Initial management consisted of emergency laparotomy after counselling. The preoperative assessment was normal.
The findings of the emergency laparotomy were: A unicervical bicorn uterus with a deviated left hemi-uterus which was located in the left iliac fossa, increased in volume as 08 AW suggesting an intrauterine pregnancy, the right hemi-uterus was of normal size. The right and left fallopian tubes and ovaries were macroscopically normal (Figure 1 and Figure 2). There was no haemoperitoneum and there were no pelvic adhesions.
The per operative procedures consisted of: Reinsertion of the uterus into the pelvic cavity and plane-by-plane parietal closure. We immediately put the
Figure 1. Exposure of the left hemiuterus uterus carrying the pregnancy. Legend: R = Right, L = Left, U = Up, D = Down.
Figure 2. Annexes of the left hemi-uterus. Legend: R = Right, L = Left, U = Up, D = Down.
patient on delayed progesterone and planned to do a control pelvic ultrasound on D5 post-operatively.
Postoperative follow-up: The postoperative follow-up was marked by the occurrence of abundant pervaginal bleeding with a clot on day 4, prompting a pelvic ultrasound on day 5 in favour of a complete abortion (Figure 3 and Figure 4). A dressing was applied and progesterone was stopped. Counseling was done on obstetric pathology and prognosis. The patient was discharged on Day 6.
The actual prevalence of uterine malformations remains unclear because many abnormalities are unknown in routine clinical practice. However, uterine malformations have been reported in 7% of the general population, 7% in the infertile population, and 18% of patients with repeated miscarriages . A bicornuate uterus is the result of a defect in the fusion of the two Müllerian ducts. The degree of separation of the organ is variable. A distinction is made between
Figure 3. Axial section of the 2 hemi uterus.
Figure 4. Longitudinal section of the 2 hemi uteri.
unicervical bicorn uteri and bicervical bicorn uteri. The overall prevalence of bicorn uteri is 0.3% and accounts for 10% of all uterine malformations  .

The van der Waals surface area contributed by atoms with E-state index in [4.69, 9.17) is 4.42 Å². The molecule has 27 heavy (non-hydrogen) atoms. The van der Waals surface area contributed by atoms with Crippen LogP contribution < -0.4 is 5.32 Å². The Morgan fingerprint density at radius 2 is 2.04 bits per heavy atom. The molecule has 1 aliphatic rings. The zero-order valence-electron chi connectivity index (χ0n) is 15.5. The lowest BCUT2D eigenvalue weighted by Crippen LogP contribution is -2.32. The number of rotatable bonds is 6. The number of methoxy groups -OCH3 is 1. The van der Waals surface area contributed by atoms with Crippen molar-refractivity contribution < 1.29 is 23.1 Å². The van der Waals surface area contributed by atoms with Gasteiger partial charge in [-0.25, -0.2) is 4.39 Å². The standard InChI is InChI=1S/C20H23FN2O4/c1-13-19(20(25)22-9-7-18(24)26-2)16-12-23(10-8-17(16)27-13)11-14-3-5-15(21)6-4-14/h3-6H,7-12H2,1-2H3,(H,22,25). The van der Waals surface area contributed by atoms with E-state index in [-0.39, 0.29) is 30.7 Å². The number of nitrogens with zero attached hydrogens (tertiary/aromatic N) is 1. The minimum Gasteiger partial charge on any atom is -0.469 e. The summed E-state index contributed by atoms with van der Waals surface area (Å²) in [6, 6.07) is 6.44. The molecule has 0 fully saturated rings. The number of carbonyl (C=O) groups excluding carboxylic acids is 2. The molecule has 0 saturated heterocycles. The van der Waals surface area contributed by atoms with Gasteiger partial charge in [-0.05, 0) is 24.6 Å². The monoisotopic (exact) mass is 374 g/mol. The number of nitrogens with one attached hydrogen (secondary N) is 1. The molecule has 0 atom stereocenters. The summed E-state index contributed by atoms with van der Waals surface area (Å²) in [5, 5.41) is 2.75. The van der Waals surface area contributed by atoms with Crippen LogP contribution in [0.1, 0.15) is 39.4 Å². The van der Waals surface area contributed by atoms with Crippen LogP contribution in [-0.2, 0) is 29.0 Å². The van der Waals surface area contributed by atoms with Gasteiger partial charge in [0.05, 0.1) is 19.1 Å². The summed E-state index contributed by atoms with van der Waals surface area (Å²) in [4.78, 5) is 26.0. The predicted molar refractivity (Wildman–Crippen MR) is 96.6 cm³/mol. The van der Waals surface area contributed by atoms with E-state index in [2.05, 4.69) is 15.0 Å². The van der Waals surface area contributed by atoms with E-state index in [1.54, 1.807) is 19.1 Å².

The identification and classification of uterine malformations is of threefold interest: the treatment of symptoms, the distinction of abnormalities which carry a high risk of obstetrical complications, and finally the differentiation of malformations which require a surgical approach by laparotomy or endoscopy. Several classifications have been described    . The American Fertility Society (AFS) classification, formulated in 1988, is the most widely used because it is of therapeutic interest . It classifies malformations into 7 main groups: 1) agenesis and hypoplasia, 2) unicorn uteri, 3) didelphic uteri, 4) bicorn uteri, 5) septate uteri, 6) arcuate uteri, and 7) abnormalities related to diethylstilbestrol exposure syndrome. However, there is a recent classification; that of the European Society of Human Reproduction and Embryology (ESHRE)/European Society for Gynaecological Endoscopy (ESGE) formulated in 2013, proposing a classification system that overcomes the perceived inadequacies of the AFS classification. It classifies malformations into 6 main groups: U0: normal uterus, U1: dysmorphic uterus, U2: septe uterus, U3: bicorporeal uterus, U4: hemiuterus, U5: non-plastic cases, and U6: unclassified cases  . Based on the initial clinical assessment and intraoperative findings, our patient had a type (4) uterus according to the AFS and the ESHRE/ESGE.